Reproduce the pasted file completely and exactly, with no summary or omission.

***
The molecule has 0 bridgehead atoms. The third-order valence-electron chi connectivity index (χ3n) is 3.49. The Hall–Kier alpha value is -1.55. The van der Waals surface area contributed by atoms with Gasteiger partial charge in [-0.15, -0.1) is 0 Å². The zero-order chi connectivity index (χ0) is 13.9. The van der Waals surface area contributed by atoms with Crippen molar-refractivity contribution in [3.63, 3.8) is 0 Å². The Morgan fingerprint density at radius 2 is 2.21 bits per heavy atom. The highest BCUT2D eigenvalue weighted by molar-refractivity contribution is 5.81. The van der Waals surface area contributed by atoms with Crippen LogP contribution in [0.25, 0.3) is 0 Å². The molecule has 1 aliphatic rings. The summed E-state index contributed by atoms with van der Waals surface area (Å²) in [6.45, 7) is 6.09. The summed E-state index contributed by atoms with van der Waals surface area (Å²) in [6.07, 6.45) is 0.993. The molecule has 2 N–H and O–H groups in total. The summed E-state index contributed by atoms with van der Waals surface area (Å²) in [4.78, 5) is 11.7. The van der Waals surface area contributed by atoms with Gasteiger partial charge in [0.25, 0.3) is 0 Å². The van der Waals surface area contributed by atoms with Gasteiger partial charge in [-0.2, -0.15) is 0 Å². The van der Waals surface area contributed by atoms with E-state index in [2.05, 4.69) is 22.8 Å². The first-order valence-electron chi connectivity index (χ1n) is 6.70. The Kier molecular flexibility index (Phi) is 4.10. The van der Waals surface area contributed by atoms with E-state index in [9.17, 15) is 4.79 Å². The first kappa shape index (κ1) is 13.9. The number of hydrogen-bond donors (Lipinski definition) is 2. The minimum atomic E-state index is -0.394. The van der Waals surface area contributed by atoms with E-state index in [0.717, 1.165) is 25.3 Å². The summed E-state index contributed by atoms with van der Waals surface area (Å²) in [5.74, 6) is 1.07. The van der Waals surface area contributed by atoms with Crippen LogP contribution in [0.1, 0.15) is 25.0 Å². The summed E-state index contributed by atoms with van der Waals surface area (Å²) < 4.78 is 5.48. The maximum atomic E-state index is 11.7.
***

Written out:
The molecule has 0 bridgehead atoms. The third-order valence-electron chi connectivity index (χ3n) is 3.49. The Hall–Kier alpha value is -1.55. The van der Waals surface area contributed by atoms with Gasteiger partial charge in [-0.15, -0.1) is 0 Å². The zero-order chi connectivity index (χ0) is 13.9. The van der Waals surface area contributed by atoms with Crippen molar-refractivity contribution in [3.63, 3.8) is 0 Å². The Morgan fingerprint density at radius 2 is 2.21 bits per heavy atom. The highest BCUT2D eigenvalue weighted by molar-refractivity contribution is 5.81. The van der Waals surface area contributed by atoms with Crippen LogP contribution in [0.25, 0.3) is 0 Å². The molecule has 1 aliphatic rings. The summed E-state index contributed by atoms with van der Waals surface area (Å²) in [6.45, 7) is 6.09. The summed E-state index contributed by atoms with van der Waals surface area (Å²) in [6.07, 6.45) is 0.993. The molecule has 2 N–H and O–H groups in total. The summed E-state index contributed by atoms with van der Waals surface area (Å²) in [4.78, 5) is 11.7. The van der Waals surface area contributed by atoms with Gasteiger partial charge in [0.25, 0.3) is 0 Å². The van der Waals surface area contributed by atoms with Gasteiger partial charge in [-0.2, -0.15) is 0 Å². The van der Waals surface area contributed by atoms with E-state index in [2.05, 4.69) is 22.8 Å². The first-order valence-electron chi connectivity index (χ1n) is 6.70. The Kier molecular flexibility index (Phi) is 4.10. The van der Waals surface area contributed by atoms with E-state index in [9.17, 15) is 4.79 Å². The first kappa shape index (κ1) is 13.9. The number of hydrogen-bond donors (Lipinski definition) is 2. The minimum atomic E-state index is -0.394. The van der Waals surface area contributed by atoms with E-state index in [0.717, 1.165) is 25.3 Å². The summed E-state index contributed by atoms with van der Waals surface area (Å²) in [5.74, 6) is 1.07. The van der Waals surface area contributed by atoms with Crippen LogP contribution in [0.1, 0.15) is 25.0 Å². The summed E-state index contributed by atoms with van der Waals surface area (Å²) < 4.78 is 5.48. The maximum atomic E-state index is 11.7.